There are eight major celebrations and several other minor ones in Sikhism. Half of them commemorate events in the lives of the ten gurus. The others are Baisakhi, the new year festival; Diwali, the festival of light, which Hindus also celebrate; Hola Mahalla, which Gobind Singh created as an alternative to the Hindu festival of Holi, and which involves military parades; and the installing of the Guru Granth Sahib.

Derived from: “Sikhism.” World Religion Profiles (Online Edition). Salem Press. 2013.

What does the law of God require?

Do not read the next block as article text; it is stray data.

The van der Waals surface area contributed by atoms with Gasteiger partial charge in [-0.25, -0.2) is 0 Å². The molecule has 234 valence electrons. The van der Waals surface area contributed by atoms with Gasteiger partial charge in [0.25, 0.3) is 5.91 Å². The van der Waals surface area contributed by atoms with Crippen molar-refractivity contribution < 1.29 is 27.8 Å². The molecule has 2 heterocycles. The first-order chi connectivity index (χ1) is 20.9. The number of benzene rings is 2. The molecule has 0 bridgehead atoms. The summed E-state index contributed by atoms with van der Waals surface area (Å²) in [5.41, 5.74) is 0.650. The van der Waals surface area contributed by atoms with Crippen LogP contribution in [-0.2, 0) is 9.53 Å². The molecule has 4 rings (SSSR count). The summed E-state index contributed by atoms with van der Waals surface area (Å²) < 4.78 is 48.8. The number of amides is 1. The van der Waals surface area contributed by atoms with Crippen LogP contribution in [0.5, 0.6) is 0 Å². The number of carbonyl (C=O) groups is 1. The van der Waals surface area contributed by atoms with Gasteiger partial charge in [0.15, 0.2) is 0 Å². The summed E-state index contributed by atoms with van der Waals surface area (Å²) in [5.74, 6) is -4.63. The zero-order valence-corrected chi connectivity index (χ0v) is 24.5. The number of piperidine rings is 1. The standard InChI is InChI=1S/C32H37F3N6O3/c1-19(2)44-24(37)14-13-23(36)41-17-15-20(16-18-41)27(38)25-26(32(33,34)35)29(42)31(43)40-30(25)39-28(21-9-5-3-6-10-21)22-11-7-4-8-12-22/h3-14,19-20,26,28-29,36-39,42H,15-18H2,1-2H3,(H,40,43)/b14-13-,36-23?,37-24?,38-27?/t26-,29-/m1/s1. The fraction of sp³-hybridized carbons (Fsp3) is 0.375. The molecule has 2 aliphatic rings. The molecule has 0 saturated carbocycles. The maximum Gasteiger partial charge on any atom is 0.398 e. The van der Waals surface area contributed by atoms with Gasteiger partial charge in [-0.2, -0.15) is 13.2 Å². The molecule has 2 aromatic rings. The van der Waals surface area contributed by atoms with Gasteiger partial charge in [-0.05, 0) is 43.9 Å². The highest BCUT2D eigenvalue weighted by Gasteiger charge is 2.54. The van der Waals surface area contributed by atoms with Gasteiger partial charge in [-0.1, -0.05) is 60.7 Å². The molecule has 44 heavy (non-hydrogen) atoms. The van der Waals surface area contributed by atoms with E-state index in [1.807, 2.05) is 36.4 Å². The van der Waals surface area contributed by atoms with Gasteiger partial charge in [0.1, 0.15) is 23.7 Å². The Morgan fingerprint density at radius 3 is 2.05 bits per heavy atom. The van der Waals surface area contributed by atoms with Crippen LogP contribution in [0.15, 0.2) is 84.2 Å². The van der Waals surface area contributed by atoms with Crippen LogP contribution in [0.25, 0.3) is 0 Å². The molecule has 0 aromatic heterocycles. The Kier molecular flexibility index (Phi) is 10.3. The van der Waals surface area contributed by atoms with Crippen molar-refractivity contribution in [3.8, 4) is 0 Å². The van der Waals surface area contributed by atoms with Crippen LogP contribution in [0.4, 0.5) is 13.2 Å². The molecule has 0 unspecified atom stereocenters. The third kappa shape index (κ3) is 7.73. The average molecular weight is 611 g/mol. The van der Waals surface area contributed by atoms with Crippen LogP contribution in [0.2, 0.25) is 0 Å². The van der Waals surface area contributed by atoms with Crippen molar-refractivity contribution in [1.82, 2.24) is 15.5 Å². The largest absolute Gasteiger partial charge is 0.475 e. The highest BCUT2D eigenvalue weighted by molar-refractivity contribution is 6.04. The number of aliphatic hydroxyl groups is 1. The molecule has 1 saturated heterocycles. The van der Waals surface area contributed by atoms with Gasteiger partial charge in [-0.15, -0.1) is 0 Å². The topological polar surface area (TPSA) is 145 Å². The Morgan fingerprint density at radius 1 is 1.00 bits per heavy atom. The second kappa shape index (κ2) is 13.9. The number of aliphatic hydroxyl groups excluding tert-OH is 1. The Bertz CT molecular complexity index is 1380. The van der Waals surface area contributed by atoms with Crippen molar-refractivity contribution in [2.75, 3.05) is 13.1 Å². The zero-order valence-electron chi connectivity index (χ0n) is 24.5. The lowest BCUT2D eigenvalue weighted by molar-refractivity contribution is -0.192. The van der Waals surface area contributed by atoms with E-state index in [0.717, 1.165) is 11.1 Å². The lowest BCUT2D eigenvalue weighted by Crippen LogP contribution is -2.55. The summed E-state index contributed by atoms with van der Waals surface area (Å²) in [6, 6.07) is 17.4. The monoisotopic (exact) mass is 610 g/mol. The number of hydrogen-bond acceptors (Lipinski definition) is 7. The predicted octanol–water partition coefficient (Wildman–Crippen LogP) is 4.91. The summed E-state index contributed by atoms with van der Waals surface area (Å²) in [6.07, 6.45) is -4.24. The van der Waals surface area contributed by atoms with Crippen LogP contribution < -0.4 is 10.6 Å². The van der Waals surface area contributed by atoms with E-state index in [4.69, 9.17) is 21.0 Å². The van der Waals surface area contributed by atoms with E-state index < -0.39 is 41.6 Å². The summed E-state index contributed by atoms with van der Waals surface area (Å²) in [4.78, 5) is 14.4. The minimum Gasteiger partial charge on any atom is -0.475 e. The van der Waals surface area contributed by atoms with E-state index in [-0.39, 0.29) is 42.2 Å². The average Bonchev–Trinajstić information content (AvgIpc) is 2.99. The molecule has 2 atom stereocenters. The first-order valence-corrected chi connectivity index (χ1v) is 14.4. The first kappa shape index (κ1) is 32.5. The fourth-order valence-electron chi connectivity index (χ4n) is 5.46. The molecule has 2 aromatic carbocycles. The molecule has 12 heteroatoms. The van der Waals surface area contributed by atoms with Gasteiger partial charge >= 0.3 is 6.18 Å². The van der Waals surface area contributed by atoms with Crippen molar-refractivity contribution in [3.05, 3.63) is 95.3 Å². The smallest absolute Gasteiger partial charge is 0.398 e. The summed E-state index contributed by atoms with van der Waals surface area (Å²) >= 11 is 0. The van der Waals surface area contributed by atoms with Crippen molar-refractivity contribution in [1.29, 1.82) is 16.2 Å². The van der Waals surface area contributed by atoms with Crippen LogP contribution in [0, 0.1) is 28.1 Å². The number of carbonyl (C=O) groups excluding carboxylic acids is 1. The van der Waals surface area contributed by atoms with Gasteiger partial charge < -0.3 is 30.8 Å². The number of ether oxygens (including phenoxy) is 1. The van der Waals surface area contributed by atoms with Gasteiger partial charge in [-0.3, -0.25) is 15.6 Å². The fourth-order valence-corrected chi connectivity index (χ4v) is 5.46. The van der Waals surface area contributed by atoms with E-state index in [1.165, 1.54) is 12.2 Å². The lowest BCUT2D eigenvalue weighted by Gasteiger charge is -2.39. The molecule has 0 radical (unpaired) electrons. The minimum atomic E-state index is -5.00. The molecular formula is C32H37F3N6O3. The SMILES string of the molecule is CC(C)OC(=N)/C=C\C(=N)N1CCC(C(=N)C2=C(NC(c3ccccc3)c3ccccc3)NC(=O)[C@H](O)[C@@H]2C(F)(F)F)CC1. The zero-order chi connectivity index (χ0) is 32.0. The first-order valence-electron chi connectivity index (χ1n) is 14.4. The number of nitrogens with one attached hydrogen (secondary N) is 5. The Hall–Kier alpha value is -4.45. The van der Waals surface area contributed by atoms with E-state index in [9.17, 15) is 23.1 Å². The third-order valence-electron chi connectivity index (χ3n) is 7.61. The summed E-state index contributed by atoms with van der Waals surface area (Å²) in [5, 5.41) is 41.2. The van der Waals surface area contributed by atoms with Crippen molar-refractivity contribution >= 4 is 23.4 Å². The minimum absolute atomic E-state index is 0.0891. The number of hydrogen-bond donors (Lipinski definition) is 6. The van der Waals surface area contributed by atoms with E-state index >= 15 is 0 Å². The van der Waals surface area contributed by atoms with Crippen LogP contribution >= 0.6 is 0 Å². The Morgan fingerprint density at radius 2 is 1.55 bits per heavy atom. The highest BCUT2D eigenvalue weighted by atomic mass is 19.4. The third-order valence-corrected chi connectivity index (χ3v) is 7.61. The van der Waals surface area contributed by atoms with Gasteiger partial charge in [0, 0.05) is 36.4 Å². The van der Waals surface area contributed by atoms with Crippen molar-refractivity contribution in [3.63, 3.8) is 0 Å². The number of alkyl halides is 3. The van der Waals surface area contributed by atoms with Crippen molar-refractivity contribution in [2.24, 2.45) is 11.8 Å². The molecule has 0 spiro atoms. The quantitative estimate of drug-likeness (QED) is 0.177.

Question seven of the New City Catechism asks: What does the law of God require?

Personal, perfect, and perpetual obedience; that we love God with all our heart, soul, mind, and strength; and love our neighbor as ourselves.What God forbids should never be done and what God commands should always be done.

Bible on: What does the law of God require?

Matthew 22:37–40

Jesus replied: “Love the Lord your God with all your heart and with all your soul and with all your mind. This is the first and greatest commandment. And the second is like it: Love your neighbor as yourself. All the Law and the Prophets hang on these two commandments.”

Commentary on: What does the law of God require?